Building Data Literacy with the Teaching Profession at Global Scale

On March 18th 2021, the Education and Social Research Institute (ESRI) at Manchester Metropolitan University and the Research Lab on Digital Education Governance at Helmut-Schmidt-Universität (HSU) in Hamburg hosted an exciting online event to explore strategies for building data literacy with the teaching profession at global scale.

We organised this event to facilitate professional conversations about the growing datafication of the education field, including quantitative performance measurement, algorithm-based learning analytics and various other forms of data-driven governance.

Teachers around the globe are not only increasingly required to produce, analyse and use data in their work, but are equally subject to problematic impacts of data (e.g. performative accountability and the rising power of EdTech companies or data agencies). To protect and enhance teacher professional autonomy today, the profession must continually develop its understanding of how data, algorithms and education technologies are actively reshaping schooling.

Data literacy is important in order to (1) make appropriate use of available data, (2) contest detrimental uses of data; and (3) develop alternative uses of data and/or alternatives to data-driven approaches.

While scholars around the world are increasingly bringing attention to the complexities and challenges of datafication in education – thus sharpening our understanding of what data literacy should entail – there is a pressing need to engage actively with the profession, including teacher organizations. Teacher organizations play a crucial role in setting and contesting political agendas in education and in helping to translate academic research for their members.

Recognising the need for stronger alliances between academic researchers and teacher organisations in relation to this important issue, the Building Data Literacy with the Teaching Profession at Global Scale workshop brought together nearly 100 academics, teacher organisation staff and other colleagues to discuss needs, challenges and promising strategies for developing data literacy and building new collaborative networks. 

The workshop opened with keynote presentations on the present state of datafication in education and the challenges it creates.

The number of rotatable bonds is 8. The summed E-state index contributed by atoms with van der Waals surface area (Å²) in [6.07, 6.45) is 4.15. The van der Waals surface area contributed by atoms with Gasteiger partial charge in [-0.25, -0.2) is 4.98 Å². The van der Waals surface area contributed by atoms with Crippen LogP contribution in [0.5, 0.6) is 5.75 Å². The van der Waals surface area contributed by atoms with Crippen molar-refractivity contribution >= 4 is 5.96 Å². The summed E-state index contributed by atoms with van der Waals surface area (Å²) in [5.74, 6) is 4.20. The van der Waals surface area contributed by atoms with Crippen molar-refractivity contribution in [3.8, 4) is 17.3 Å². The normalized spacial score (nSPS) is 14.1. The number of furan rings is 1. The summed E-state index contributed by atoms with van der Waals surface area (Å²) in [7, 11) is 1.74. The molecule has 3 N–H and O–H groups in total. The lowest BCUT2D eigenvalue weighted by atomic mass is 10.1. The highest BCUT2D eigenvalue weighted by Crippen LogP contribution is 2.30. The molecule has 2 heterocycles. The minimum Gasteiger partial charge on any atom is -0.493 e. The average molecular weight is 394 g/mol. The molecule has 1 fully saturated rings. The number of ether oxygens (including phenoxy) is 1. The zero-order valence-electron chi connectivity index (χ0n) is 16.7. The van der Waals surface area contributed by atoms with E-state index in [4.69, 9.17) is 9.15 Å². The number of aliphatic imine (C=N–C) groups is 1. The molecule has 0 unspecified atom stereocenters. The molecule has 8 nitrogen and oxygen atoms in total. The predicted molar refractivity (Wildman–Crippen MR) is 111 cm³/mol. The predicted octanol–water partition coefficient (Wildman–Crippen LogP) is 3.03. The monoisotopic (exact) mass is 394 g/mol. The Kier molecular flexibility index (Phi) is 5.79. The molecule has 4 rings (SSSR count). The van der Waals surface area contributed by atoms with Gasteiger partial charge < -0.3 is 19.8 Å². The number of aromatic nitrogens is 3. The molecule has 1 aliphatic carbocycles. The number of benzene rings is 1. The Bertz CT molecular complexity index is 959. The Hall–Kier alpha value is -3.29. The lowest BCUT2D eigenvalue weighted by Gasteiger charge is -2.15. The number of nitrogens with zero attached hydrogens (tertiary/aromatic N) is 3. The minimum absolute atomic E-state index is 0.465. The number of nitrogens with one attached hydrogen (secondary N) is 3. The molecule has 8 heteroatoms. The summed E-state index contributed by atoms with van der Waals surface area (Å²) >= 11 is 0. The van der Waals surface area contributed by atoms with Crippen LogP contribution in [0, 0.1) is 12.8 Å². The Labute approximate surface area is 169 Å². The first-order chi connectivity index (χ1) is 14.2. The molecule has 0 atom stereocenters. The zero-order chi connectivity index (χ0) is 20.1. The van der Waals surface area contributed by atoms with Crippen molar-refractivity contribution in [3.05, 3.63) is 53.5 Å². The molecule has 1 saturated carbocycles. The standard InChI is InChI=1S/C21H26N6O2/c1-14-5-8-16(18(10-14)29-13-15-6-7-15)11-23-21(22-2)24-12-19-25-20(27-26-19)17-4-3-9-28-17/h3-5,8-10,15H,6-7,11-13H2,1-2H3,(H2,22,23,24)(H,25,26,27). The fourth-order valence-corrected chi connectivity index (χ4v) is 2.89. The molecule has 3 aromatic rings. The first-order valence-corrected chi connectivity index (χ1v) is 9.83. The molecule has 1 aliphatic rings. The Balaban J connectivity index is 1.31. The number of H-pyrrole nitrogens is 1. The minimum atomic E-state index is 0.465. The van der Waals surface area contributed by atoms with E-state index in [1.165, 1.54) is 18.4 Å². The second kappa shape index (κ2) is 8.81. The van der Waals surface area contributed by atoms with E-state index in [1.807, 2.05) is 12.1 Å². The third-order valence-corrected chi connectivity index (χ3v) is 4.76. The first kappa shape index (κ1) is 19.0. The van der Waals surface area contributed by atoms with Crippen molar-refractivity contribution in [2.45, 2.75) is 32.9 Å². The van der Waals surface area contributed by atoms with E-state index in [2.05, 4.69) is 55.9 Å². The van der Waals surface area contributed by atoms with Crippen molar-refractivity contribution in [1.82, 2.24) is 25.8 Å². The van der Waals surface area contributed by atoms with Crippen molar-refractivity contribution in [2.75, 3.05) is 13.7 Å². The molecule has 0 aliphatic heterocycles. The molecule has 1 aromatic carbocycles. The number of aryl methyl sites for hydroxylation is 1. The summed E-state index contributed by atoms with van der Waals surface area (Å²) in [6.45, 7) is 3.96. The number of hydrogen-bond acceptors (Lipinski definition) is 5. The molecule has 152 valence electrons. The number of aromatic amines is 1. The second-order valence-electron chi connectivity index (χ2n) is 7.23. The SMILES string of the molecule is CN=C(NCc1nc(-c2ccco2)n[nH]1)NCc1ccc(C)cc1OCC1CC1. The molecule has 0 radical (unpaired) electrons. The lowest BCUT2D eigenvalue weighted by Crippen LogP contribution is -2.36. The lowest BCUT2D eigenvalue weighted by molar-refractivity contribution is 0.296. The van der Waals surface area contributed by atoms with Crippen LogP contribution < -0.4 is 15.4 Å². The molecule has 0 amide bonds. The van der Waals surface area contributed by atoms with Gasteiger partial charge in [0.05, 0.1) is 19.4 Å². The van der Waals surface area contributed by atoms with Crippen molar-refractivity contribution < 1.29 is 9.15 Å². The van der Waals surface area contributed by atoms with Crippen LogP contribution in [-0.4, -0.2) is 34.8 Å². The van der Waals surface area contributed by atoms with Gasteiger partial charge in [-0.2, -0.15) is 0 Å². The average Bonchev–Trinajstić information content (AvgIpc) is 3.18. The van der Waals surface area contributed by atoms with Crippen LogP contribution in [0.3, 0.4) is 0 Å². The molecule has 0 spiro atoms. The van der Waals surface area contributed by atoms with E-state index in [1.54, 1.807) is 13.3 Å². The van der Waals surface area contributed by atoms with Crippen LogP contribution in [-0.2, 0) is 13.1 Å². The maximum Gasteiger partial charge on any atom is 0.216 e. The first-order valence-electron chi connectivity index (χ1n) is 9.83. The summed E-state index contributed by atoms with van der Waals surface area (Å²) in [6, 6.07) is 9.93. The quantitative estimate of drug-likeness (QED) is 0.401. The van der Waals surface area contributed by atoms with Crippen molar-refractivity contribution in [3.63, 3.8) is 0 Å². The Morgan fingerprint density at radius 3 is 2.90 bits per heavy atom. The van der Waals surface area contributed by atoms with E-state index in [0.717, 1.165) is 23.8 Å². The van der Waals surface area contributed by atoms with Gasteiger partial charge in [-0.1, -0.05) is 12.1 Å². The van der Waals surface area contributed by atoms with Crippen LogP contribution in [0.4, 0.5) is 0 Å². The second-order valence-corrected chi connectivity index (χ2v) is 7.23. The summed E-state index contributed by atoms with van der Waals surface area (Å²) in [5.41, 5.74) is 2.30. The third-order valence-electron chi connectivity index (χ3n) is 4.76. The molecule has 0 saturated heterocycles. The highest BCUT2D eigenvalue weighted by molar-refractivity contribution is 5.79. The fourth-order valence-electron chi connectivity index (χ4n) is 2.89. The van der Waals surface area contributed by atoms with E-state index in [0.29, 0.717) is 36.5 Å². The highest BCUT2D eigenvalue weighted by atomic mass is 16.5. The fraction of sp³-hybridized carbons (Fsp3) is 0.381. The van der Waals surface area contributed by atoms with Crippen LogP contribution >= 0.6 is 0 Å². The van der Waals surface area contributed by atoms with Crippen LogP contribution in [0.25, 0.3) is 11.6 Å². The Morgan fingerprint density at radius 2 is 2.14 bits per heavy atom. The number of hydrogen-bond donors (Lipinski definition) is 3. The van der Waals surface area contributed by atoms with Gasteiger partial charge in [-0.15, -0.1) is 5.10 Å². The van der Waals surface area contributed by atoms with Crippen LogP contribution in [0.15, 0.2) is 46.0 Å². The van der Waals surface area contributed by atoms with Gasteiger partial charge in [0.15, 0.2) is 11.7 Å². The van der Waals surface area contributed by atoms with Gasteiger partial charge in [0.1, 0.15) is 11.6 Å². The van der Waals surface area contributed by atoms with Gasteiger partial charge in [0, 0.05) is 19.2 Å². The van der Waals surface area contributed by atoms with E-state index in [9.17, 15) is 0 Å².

Professor Bob Lingard (Catholic University Brisbane) provided an overview of ongoing datafication research in schooling globally. 

Dr Anna Hogan (University of Queensland) and Dr Ben Williamson (University of Edinburgh) then discussed the rising power of EdTech in education policy and datafied governance.

Finally, Professor Sigrid Hartong (Helmut-Schmidt-University Hamburg) talked about opportunities and challenges for developing data literacy with the teaching profession.

During the midday session, participants discussed data literacy initiatives from various countries and educational contexts in parallel breakout sessions. A list of all initiatives, including abstracts and contact information can be found below.

In the afternoon, all participants returned for a plenary discussion of the work of teacher organizations in relation to datafication, digital technologies and algorithms. Presenters from Education International and from teacher unions in Germany and Belgium, as well as an academic researcher working closely with and the Iceland teachers union, discussed their perspectives on fostering data literacy with teachers and collaborating with academic researchers.

We would like to thank all participants and keynote speakers for a highly inspiring event! Feedback indicated that the workshop sparked a number of productive discussions andhelped to establish new connections and ideas for developing this important agenda further. 

By Sam Sellar (Manchester Metropolitan University), Sigrid Hartong (Helmut-Schmidt-Universität) and the organizing team.

For more information about the workshop, contact Sam Sellar at

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